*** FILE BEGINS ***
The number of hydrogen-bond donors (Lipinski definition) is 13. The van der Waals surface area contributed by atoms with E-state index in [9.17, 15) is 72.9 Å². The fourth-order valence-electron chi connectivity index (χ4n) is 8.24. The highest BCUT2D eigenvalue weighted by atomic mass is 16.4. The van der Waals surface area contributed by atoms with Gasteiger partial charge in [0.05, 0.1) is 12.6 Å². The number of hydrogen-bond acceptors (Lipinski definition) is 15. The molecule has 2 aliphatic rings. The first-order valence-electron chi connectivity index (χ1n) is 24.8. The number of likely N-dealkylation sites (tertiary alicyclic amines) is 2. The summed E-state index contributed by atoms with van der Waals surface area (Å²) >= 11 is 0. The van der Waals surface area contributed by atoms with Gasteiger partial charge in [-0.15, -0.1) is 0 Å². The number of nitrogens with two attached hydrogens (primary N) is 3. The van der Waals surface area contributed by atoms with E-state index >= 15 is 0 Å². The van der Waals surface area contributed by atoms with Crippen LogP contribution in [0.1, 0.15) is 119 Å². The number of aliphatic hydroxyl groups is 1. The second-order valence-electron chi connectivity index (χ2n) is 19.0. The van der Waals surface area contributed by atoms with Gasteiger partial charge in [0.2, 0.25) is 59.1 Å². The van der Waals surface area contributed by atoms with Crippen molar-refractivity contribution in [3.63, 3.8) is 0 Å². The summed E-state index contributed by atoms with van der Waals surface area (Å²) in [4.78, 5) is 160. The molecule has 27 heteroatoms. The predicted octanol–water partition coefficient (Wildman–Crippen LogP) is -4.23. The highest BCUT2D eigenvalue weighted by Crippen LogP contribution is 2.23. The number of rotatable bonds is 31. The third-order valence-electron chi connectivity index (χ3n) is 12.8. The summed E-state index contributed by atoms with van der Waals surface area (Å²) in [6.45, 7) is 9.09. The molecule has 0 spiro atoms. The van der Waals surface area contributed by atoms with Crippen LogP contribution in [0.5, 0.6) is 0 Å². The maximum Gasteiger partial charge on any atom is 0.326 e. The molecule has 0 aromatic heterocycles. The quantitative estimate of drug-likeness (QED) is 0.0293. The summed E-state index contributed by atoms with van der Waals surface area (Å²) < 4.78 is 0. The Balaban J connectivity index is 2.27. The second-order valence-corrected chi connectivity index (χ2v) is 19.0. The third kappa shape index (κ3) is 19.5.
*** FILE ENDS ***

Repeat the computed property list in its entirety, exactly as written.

The number of hydrogen-bond donors (Lipinski definition) is 13. The van der Waals surface area contributed by atoms with E-state index in [9.17, 15) is 72.9 Å². The fourth-order valence-electron chi connectivity index (χ4n) is 8.24. The highest BCUT2D eigenvalue weighted by atomic mass is 16.4. The van der Waals surface area contributed by atoms with Gasteiger partial charge in [0.05, 0.1) is 12.6 Å². The number of hydrogen-bond acceptors (Lipinski definition) is 15. The molecule has 2 aliphatic rings. The first-order valence-electron chi connectivity index (χ1n) is 24.8. The number of likely N-dealkylation sites (tertiary alicyclic amines) is 2. The summed E-state index contributed by atoms with van der Waals surface area (Å²) >= 11 is 0. The van der Waals surface area contributed by atoms with Gasteiger partial charge in [-0.15, -0.1) is 0 Å². The number of nitrogens with two attached hydrogens (primary N) is 3. The van der Waals surface area contributed by atoms with E-state index >= 15 is 0 Å². The van der Waals surface area contributed by atoms with Crippen LogP contribution in [0.1, 0.15) is 119 Å². The number of aliphatic hydroxyl groups is 1. The second-order valence-electron chi connectivity index (χ2n) is 19.0. The van der Waals surface area contributed by atoms with Gasteiger partial charge in [0.2, 0.25) is 59.1 Å². The van der Waals surface area contributed by atoms with Crippen molar-refractivity contribution in [3.63, 3.8) is 0 Å². The summed E-state index contributed by atoms with van der Waals surface area (Å²) in [4.78, 5) is 160. The molecule has 27 heteroatoms. The predicted octanol–water partition coefficient (Wildman–Crippen LogP) is -4.23. The highest BCUT2D eigenvalue weighted by Crippen LogP contribution is 2.23. The number of rotatable bonds is 31. The third-order valence-electron chi connectivity index (χ3n) is 12.8. The summed E-state index contributed by atoms with van der Waals surface area (Å²) in [6.45, 7) is 9.09. The molecule has 0 spiro atoms. The van der Waals surface area contributed by atoms with Crippen LogP contribution in [0.5, 0.6) is 0 Å². The maximum Gasteiger partial charge on any atom is 0.326 e. The molecule has 0 aromatic heterocycles. The quantitative estimate of drug-likeness (QED) is 0.0293. The summed E-state index contributed by atoms with van der Waals surface area (Å²) < 4.78 is 0. The Balaban J connectivity index is 2.27. The second-order valence-corrected chi connectivity index (χ2v) is 19.0. The third kappa shape index (κ3) is 19.5.